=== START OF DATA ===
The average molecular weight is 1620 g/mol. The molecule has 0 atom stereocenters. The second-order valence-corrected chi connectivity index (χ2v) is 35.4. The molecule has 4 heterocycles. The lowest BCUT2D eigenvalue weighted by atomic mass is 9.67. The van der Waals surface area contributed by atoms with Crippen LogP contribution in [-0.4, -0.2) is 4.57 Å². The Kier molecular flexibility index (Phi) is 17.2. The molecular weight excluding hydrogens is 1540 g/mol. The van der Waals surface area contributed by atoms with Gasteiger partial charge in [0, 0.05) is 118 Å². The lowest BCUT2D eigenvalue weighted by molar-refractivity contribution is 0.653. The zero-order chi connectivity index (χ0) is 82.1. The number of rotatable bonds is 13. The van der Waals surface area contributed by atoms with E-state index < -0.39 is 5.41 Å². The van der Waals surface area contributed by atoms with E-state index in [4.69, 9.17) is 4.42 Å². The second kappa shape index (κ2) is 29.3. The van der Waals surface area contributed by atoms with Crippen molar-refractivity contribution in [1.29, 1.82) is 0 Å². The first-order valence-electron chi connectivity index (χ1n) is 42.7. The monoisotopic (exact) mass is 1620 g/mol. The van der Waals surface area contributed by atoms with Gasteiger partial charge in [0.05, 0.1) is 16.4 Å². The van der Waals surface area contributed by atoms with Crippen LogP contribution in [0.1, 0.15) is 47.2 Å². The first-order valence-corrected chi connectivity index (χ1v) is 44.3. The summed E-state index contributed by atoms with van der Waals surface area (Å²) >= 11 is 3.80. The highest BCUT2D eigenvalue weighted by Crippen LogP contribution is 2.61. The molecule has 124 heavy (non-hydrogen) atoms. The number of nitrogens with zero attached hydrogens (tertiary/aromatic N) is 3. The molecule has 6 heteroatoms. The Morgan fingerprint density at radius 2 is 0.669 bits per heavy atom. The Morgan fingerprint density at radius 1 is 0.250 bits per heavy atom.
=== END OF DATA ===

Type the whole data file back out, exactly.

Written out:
The average molecular weight is 1620 g/mol. The molecule has 0 atom stereocenters. The second-order valence-corrected chi connectivity index (χ2v) is 35.4. The molecule has 4 heterocycles. The lowest BCUT2D eigenvalue weighted by atomic mass is 9.67. The van der Waals surface area contributed by atoms with Crippen LogP contribution in [-0.4, -0.2) is 4.57 Å². The Kier molecular flexibility index (Phi) is 17.2. The molecular weight excluding hydrogens is 1540 g/mol. The van der Waals surface area contributed by atoms with Gasteiger partial charge in [0, 0.05) is 118 Å². The lowest BCUT2D eigenvalue weighted by molar-refractivity contribution is 0.653. The zero-order chi connectivity index (χ0) is 82.1. The number of rotatable bonds is 13. The van der Waals surface area contributed by atoms with E-state index < -0.39 is 5.41 Å². The van der Waals surface area contributed by atoms with E-state index in [4.69, 9.17) is 4.42 Å². The second kappa shape index (κ2) is 29.3. The van der Waals surface area contributed by atoms with Crippen molar-refractivity contribution in [1.29, 1.82) is 0 Å². The first-order valence-electron chi connectivity index (χ1n) is 42.7. The monoisotopic (exact) mass is 1620 g/mol. The van der Waals surface area contributed by atoms with Gasteiger partial charge in [0.05, 0.1) is 16.4 Å². The van der Waals surface area contributed by atoms with Crippen LogP contribution in [0.1, 0.15) is 47.2 Å². The first-order valence-corrected chi connectivity index (χ1v) is 44.3. The summed E-state index contributed by atoms with van der Waals surface area (Å²) >= 11 is 3.80. The highest BCUT2D eigenvalue weighted by Crippen LogP contribution is 2.61. The molecule has 124 heavy (non-hydrogen) atoms. The number of nitrogens with zero attached hydrogens (tertiary/aromatic N) is 3. The molecule has 6 heteroatoms. The Morgan fingerprint density at radius 2 is 0.669 bits per heavy atom. The Morgan fingerprint density at radius 1 is 0.250 bits per heavy atom.